Wednesday, May 22

Lexington Bishop steps aside while abuse accusation investigated.
Wouldn't you know it.

Out of all the articles in the most recent issue of the New Republic, only a few aren't online, including one of the most interesting. It's called Sex Change and it's all about the battle against AIDS in Uganda. The campaign has emphasized abstinence and fidelity and do you know what?

It's working. Pick up a copy in a bookstore and read it, if you're interested in such issues. It's good ammunition against the Condom Brigade.

See, now they keep telling me that religion's about uncertainty and science is about certainty.

But then I read stuff like this and I don't think I believe them:

A girl of seven who had half her brain removed, including its speech centre, has astonished doctors by becoming fluent in two languages.



Her doctor said her recovery highlighted the flexibility of the brain, even after the most traumatic surgery.



If the title's Latin, it must be Catholic.

New guy at St. Blog's:

Ad Orientem

"Yn lle allor, trestyl trist." ("In place of an altar there is a miserable table.") St. Richard Gwyn.


With these words of a Welsh martyr who went to the chopping block for resisting the sack of the Church, we begin this weblog devoted to restoration of a sense of the transcendent in Catholic worship.


Remember Fr. Sudac? The guy with a cross on his head?

He's predicting bad times ahead:

The Croatian-born Catholic priest who claims to have supernatural gifts — including the stigmata or bloody wounds of Jesus Christ — leaves for his homeland today after warning New Yorkers to "be careful this summer" in an apparent reference to possible terrorist threats.


The Rev. Zlatko Sudac, who drew thousands of people to church services in the New York area as well as several other states in his eight-month Mass tour here, left some of the 1,200 worshipers at Our Lady of the Island Shrine in Manorville, L.I., shaken by his last message.



His visit was first reported in the Daily News in February.



The controversial 31-year-old priest, who claims to have spontaneous bleeding from his forehead, feet, side and wrists as well as the ability to heal and know the future, among other things, offered the farewell Mass for the safety of America and told the crowd to pray for peace during these troubled times.



Very interesting posts on last night's Chicago listening sessions from two who were there:

Steve, one of St. Blog's seminarians

and

Jack at Integrity.

Read them so you have a sense of what's really going on, as opposed to what the press tells you.

Sean Gallagher at Nota Bene links to an interesting interview with the bishop of Kansas City in which the bishop breaks rank a bit and offers some criticism of some other diocesan policies and experiences.
Feast of St. Rita today. Patron of desperate causes. Think 50 million American Catholics should be asking for her prayers today.
From the reader who originally inspired this whole LifeTeen thread, and whose letter I unfortunately have "lost" in cyberspace.

One thing that I find interesting is this. My older daughter, who's graduating in three days from the 8th grade and has been pressured to sign up for LT, is very impressionable. There's a rest home nearby that's run by Carmelites, and we went to Mass there once.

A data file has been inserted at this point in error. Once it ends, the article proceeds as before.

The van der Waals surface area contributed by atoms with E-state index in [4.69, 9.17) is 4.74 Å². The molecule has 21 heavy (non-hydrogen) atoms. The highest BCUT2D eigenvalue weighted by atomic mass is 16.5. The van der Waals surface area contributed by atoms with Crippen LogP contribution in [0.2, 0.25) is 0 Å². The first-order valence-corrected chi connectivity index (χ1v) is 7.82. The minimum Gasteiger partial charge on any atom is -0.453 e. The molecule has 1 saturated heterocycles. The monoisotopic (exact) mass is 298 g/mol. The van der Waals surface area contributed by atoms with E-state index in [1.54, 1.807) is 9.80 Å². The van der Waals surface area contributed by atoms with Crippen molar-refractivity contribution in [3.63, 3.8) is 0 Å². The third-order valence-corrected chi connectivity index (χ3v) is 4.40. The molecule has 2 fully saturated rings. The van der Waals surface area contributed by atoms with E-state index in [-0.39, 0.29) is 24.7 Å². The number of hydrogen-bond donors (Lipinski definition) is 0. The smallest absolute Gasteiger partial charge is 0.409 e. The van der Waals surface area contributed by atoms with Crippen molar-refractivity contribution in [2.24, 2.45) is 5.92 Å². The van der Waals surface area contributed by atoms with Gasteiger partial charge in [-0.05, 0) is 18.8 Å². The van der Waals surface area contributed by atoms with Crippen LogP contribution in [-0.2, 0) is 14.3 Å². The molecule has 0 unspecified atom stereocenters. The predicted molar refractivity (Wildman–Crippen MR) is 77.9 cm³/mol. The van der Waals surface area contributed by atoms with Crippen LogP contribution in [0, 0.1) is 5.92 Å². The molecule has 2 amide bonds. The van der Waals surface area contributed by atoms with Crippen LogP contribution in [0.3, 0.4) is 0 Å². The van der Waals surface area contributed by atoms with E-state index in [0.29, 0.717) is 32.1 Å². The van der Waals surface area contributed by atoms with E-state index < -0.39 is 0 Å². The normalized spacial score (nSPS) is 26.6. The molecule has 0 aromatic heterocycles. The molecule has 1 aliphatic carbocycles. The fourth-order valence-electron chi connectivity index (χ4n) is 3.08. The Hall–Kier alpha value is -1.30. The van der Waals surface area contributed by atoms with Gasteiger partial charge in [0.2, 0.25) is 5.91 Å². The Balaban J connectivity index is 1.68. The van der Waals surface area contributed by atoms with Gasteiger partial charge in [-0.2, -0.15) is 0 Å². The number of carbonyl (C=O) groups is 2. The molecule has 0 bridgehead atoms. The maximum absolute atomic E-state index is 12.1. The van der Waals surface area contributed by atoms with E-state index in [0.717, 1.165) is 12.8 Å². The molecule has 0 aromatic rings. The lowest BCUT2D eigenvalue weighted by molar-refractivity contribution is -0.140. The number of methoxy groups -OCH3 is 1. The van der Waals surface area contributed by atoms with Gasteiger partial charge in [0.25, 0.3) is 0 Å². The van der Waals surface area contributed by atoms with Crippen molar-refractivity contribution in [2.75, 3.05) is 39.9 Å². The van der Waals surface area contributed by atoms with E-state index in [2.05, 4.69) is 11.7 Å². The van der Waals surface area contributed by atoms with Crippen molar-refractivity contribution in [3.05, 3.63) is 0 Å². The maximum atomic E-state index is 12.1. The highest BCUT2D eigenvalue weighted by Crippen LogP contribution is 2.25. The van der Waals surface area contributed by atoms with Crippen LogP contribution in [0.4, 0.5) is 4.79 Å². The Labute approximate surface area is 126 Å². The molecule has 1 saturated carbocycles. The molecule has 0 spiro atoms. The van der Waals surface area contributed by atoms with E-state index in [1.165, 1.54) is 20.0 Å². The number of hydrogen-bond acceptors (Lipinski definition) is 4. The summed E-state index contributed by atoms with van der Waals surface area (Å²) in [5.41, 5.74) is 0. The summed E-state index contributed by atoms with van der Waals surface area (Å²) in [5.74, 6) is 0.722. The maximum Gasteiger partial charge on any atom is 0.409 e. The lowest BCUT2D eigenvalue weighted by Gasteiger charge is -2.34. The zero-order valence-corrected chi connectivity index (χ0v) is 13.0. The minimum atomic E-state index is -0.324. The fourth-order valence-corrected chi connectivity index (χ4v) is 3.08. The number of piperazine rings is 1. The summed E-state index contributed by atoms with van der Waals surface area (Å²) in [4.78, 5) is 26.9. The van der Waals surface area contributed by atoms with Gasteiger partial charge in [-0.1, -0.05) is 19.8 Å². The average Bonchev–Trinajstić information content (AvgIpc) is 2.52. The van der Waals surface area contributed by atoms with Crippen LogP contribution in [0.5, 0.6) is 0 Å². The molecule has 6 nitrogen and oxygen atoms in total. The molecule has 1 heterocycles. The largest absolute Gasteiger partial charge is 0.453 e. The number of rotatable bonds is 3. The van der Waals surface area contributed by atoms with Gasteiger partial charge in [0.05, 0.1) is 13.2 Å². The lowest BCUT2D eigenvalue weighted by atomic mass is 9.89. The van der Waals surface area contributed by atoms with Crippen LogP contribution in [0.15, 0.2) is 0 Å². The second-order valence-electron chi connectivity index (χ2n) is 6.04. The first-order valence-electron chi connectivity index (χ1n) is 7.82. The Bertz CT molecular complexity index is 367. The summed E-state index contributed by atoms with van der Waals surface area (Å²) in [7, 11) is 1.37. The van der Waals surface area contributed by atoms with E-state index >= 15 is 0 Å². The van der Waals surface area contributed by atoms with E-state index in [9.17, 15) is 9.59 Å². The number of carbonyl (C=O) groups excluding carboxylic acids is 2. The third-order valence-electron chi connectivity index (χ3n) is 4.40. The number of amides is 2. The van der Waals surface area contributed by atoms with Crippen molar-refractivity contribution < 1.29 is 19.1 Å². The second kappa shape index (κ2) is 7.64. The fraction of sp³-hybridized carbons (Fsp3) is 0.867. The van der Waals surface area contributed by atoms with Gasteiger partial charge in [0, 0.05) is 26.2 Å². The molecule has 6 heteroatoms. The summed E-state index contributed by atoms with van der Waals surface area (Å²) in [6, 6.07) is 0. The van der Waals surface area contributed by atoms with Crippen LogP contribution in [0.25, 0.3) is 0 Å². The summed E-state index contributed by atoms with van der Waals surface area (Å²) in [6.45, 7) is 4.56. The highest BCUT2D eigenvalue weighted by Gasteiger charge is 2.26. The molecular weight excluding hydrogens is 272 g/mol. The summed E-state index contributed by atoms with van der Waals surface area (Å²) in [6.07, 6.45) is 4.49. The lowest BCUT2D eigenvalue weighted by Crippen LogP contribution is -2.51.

She loved it. She loved the kneeling at the rail for Communion especially. I'm no Tridentine (and would prefer the Mass in English if it was a decent translation), but I'm left wondering: If many of these teens were exposed to some of the more traditional practices, maybe they would be interested in them.


Lifeteen, to me, spends too much time trying to make Church just like any other experience the kids face -- hands-on, interactive, multimedia, rock-and-roll. Maybe it should make Church seem like something above it all.

I share some similar thoughts in an article I wrote for First Things several years ago. You can read it here.

Lexington Bishop accused.
Listening sessions in Chicago last night.
Snake!

A priest in a treatment facility for sex offenders gets former parishioners to send him money, implying to some that he's doing mission work.

An Evansville diocesan priest who has been institutionalized as an "incurable pedophile" has been corresponding with and soliciting money from former parishioners who believed he was doing mission work. The Rev. Joseph L. Clauss, 71, has been banned from active ministry since 1990 and kept under constant supervision because he is still considered a "risk" to children. But from facilities in New Mexico and California, where he'd been ordered to reside, he's been sending letters to Evansville-area residents, offering to say Masses in return for donations and leading at least one family to believe he'd been working at mission churches on Indian reservations. At least some of the money sent to Clauss has been deposited in an investment account at a bank in Vincennes, Ind.

You knew this was coming:

Certain evangelicals (in this case Spanish-speaking) using Catholics' problems against them:

For nominal Catholics among Hispanics, the sex abuse scandal is "one more cause for a continued search, probably in a direction away from the Catholic churches," said Jim Phegley, who oversees non-English works for Go Ye Chapel Mission of East Islip, N.Y., which establishes evangelical churches. And, he said, more extreme born-again preachers will "speak out more strongly against the Catholic Church."



Several Catholic pastors in the New York area said their parishioners had raised concerns about what their evangelical neighbors have been saying. At a parish meeting earlier this month at St. Jerome's Church in Mott Haven, "one of the things that surfaced was annoyance at evangelical Protestants' kind of rubbing Catholic people's noses in it," said the Rev. John Grange.

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